Tiny Tornados at the Dawn of the Universe

Swirling soup of matter’s fundamental building blocks spins ten billion trillion times faster than the most powerful tornado, setting new record for “vorticity.”

Telltale signs of a lambda hyperon (Λ) decaying into a proton (p) and a pion (π-) as tracked by the Time Projection Chamber of the STAR detector. Because the proton comes out nearly aligned with the lambda hyperon's spin direction, tracking where these “daughter” protons strike the detector can be a stand-in for tracking how the hyperons’ spins are aligned to measure the vorticity, or swirling fluid motion, of the quark-gluon plasma.

The Science

The soup of matter’s fundamental building blocks swirls faster than any known fluid. This soup, a quark-gluon plasma that mimics the early universe, is also among the hottest and least viscous fluids ever measured. The plasma was made in heavy ion collisions at the Relativistic Heavy Ion Collider (RHIC), a U.S. Department of Energy Office of Science user facility at Brookhaven National Laboratory, for the study of nuclear physics.

The Impact

The results on “vorticity,” or swirling fluid motion, will help scientists sort among different theoretical descriptions of the quark-gluon plasma. With more data, this approach may also allow scientists to measure the strength of the plasma’s magnetic field — an essential variable for exploring how and why the plasma separates differently charged particles. Signs so far indicate the plasma’s magnetic field could be the strongest in the universe.


Up until now, the big story in characterizing the quark-gluon plasma is that it’s a hot fluid that expands explosively and flows easily. But scientists want to understand this fluid at a much finer level. Does it thermalize, or reach equilibrium, quickly enough to form vortices in the fluid itself? And if so, how does the fluid respond to the extreme vorticity? The new analysis gives STAR physicists a way to get at those finer details. While there can be many small whirlpools within the plasma, all pointing in random directions, on average their spins should align with the angular momentum of the system, which is generated by the colliding particles zipping past one another at nearly the speed of light. The scientists track the angular momentum by looking for subtle deflections in the paths of colliding particles as they pass by one another, and see how the emergence of particles called lambda hyperons correlates with those measurements.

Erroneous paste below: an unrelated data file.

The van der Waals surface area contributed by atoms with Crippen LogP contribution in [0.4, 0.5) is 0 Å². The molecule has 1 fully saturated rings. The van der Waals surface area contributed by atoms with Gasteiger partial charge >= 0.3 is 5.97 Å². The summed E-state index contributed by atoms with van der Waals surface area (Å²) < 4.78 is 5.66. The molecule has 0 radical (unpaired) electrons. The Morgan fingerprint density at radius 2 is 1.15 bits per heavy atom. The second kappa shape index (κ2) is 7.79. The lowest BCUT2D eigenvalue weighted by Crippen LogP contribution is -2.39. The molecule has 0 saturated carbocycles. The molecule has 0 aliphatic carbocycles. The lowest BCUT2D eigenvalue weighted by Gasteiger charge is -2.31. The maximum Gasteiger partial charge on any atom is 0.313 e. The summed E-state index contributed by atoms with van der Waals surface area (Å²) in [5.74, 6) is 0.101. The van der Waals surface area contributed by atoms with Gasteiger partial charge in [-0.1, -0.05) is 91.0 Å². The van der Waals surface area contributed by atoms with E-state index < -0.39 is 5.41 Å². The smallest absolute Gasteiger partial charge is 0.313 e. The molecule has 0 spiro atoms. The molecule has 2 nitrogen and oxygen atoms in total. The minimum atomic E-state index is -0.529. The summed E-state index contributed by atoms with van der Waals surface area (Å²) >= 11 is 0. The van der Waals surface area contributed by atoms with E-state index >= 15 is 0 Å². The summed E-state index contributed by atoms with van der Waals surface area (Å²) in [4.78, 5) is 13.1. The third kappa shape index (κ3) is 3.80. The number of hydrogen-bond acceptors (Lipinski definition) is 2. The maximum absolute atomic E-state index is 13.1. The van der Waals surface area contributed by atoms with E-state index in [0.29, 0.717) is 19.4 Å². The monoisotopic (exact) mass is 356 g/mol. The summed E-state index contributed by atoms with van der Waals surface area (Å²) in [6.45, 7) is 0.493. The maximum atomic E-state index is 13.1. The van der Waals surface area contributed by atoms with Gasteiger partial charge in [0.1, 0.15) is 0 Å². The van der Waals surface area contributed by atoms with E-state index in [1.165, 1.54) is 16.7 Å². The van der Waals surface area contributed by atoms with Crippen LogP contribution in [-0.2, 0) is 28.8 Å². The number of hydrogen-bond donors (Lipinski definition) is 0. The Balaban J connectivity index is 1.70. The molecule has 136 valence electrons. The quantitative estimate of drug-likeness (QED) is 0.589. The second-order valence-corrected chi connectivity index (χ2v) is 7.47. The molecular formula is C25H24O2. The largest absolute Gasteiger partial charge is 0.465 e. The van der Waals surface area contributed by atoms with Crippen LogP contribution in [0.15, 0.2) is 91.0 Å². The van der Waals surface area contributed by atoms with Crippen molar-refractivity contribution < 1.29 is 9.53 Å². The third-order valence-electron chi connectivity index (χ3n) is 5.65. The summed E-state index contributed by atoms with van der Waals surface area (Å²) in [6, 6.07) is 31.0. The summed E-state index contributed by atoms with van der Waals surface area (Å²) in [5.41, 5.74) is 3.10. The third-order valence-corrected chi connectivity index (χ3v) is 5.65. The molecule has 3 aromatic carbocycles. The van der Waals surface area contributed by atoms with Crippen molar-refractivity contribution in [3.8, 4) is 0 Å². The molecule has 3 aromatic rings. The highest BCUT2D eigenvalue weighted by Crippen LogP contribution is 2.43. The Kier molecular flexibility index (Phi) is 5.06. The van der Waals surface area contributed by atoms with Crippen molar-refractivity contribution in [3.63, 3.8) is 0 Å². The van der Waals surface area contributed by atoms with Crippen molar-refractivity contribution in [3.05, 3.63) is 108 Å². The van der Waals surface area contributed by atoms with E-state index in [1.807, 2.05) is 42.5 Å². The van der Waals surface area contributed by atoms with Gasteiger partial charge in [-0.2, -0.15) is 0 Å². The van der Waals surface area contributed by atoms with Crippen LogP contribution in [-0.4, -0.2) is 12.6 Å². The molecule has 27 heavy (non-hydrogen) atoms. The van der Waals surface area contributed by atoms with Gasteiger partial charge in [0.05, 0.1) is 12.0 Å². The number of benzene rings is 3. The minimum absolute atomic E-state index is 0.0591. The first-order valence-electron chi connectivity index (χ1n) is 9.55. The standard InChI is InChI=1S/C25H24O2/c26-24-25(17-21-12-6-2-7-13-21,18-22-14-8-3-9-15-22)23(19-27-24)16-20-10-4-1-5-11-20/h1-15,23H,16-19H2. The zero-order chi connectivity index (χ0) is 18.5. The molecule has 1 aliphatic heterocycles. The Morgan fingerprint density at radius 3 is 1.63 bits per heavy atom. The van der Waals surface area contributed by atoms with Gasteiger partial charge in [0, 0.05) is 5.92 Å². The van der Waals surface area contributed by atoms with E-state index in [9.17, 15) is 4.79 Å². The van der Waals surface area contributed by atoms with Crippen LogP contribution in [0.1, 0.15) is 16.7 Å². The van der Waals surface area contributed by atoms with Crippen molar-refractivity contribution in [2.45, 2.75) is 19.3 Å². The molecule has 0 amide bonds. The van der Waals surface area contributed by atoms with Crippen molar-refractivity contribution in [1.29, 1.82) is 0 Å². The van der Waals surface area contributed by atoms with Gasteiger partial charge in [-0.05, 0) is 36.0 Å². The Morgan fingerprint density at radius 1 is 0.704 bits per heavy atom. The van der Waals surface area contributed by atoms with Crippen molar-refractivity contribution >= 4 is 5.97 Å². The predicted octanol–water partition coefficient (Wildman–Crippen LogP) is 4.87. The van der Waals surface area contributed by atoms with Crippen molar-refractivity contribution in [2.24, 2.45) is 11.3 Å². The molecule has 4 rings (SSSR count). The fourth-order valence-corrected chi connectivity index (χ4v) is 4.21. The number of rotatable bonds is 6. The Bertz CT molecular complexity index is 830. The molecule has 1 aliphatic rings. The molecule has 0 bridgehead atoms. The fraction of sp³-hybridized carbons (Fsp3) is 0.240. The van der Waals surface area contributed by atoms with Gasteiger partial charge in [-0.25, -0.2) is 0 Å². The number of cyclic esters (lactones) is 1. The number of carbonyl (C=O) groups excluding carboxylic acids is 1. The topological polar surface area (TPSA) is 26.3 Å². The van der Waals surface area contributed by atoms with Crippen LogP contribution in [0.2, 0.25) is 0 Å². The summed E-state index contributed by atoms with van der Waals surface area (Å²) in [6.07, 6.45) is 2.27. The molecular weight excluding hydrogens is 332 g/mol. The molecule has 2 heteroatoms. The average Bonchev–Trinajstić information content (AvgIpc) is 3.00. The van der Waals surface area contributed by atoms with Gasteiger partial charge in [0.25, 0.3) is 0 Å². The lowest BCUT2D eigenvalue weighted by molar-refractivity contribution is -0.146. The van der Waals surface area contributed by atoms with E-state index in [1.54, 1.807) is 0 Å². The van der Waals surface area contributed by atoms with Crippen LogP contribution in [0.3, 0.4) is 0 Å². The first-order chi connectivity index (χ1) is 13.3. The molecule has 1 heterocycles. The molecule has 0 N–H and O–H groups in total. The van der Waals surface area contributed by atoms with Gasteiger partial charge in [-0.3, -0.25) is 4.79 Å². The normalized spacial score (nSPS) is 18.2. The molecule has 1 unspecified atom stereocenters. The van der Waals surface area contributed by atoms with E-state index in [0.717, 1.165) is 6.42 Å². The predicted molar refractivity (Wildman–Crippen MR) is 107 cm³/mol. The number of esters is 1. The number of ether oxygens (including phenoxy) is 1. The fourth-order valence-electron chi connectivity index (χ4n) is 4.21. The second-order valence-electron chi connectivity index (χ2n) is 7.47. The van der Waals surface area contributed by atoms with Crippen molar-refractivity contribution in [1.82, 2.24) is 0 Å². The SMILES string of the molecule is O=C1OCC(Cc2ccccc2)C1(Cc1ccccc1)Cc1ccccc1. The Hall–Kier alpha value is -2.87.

The results reveal that RHIC collisions create the most vortical fluid ever, spinning faster than a speeding tornado, and more powerful than the fastest spinning fluid on record. Increasing the numbers of lambda hyperons tracked in future collisions at RHIC will improve the STAR scientists’ ability to use these measurements to calculate the strength of the magnetic field generated in RHIC collisions. The strength of magnetism influences the movement of charged particles as they are created and emerge from RHIC collisions, so measuring its strength is important to fully characterize the plasma, including how it separates differently charged particles.


Mike Lisa
Ohio State University


Research at the Relativistic Heavy Ion Collider and with the STAR detector is funded primarily by the U.S. Department of Energy (DOE), Office of Science, Office of Nuclear Physics and by these agencies and organizations: National Science Foundation (NSF); Federal Ministry of Education and Research of Germany; Frankfurt Institute for Advanced Studies of Germany; National Institute of Nuclear Physics and Particle Physics of the National Center for Scientific Research of France; Sao Paolo Research Foundation of Brazil; National Council of Technological and Scientific Development of Brazil; Ministry of Education and Science of the Russian Federation; RosAtom Nuclear Energy State Corporation of Russia; National Natural Science Foundation of China; Chinese Academy of Sciences; Ministry of Education of China; Ministry of Science and Technology of China; National Research Foundation of Korea; Grant Agency of the Czech Republic; Ministry of Education, Youth and Sports of the Czech Republic; Department of Atomic Energy of India; Department of Science and Technology of India; Council of Scientific and Industrial Research of the Government of India; National Science Center of Poland; National Research Foundation of the Republic of Croatia; Ministry of Science, Education and Sports of the Republic of Croatia; Polish State Committee for Scientific Research; and Science and Technology Assistance Agency of Slovakia. Lisa’s work is supported by NSF.


The STAR Collaboration, “Global Λ hyperon polarization in nuclear collisions.” Nature 548, 62-65 (2017). [DOI: 10.1038/nature23004]

Related Links

Brookhaven National Lab press release: “Perfect Liquid” Quark-Gluon Plasma is the Most Vortical Fluid

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Program: NP

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